July was a busy month and one in which I immersed myself in two of my favorite worlds—The Association for Psychological Type International biennial conference and the Integral Theory Conference, also a biennial event. These two worlds have some things in common. Both address the concepts of types and valuing individual differences and in both the participants are passionate and dedicated to making the world a better place. Yet, no one from one context showed up at the others’ conferences. In a series of blog posts I will share some of my experiences and insights from both of these worlds, hoping to bring the benefits of both worlds to you all. In September, I will be presenting at the Integral Leadership in Action conference so will share insights from that experience as well. For now, here are my perspectives on the theories and the organizations that are at the leading edge of these worlds. I hope you are moved to get involved in both of them.
Psychological type had it origins in the 1920s with great thinkers like Carl Jung, Ernst Kretschmer, Eduard Spränger, William Marston and more. Most people will reference Carl Jung, but it was a greater movement that he was part of that planted the seeds for related typologies that inform our understandings of personality type in general. You can read more about the history of this movement in the article: The Leading Edge of Psychological Type. Since the concept of personality took off again in the early 1980s, there have been a multitude of organizations that promote their versions of psychological type with instruments, web-based tools, certification programs, and consulting services. There is great value in this diversity as it keeps us moving the work forward. Nearly all of these organizations would align around a larger ‘why’. They all believe that understanding individual differences does make a difference for individuals, relationships, and organizations. And in the end, this understanding can make the world a better place. And some, like me, believe that this is crucial for the survival of our planet and humanity.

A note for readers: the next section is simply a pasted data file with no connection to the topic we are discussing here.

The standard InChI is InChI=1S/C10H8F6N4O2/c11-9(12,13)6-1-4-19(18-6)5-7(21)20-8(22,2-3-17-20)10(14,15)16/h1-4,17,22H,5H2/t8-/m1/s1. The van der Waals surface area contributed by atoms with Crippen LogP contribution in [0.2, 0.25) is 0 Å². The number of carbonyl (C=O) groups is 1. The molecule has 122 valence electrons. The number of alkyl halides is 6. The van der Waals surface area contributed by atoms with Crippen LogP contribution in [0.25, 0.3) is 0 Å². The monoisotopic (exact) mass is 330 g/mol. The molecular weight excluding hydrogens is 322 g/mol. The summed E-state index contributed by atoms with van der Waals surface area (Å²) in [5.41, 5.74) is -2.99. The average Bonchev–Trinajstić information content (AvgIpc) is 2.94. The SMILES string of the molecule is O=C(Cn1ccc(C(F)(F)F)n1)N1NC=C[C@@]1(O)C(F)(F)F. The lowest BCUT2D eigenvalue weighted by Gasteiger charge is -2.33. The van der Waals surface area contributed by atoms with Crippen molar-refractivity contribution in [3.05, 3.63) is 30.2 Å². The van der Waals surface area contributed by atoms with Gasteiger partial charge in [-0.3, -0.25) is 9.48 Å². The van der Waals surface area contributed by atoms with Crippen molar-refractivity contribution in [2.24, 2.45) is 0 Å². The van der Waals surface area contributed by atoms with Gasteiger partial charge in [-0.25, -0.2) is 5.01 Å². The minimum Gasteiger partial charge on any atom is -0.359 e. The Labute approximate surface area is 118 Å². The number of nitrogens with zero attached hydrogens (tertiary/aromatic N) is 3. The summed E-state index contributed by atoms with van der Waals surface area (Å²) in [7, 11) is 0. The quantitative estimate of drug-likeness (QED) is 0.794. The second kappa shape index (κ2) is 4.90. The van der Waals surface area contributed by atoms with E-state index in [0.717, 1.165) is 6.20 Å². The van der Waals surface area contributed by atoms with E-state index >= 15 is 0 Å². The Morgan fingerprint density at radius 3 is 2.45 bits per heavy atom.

There is only one membership organization that represents the rich diversity that all of these other organizations and individual practitioners provide to the field and that is dedicated to that big ‘why’ in an agnostic way. I’ve been a member since 1980, just after that early formation, in leadership positions at different times, and am proud to be the current president. Through my involvement, I have had some of the deepest learnings, most growth-producing experiences, and richest relationships of my life. The Association for Psychological Type International began in 1979 as an organization that would help foster an understanding of individual differences, especially those that are indicated by the use of the Myers-Briggs Type Indicator® instrument. At the formation meeting the founders included Otto Kroeger, Gordon Lawrence, and David Keirsey among other thought leaders interested in psychological type. So from the beginning it has attracted professionals on the leading edge and embraced David Keirsey’s work on Temperament theory as well as Isabel Myers’ work on an instrument to help people identify their preferences for Jung’s eight mental processes. Since that time it has become an organization where professionals can be in community with other like-minded professionals and be exposed to different views on typology, leading-edge developments in theory, tools, and practical applications. Along with local chapters APTi also provides ways for those with a personal interest as well as a professional interest to connect and learn together.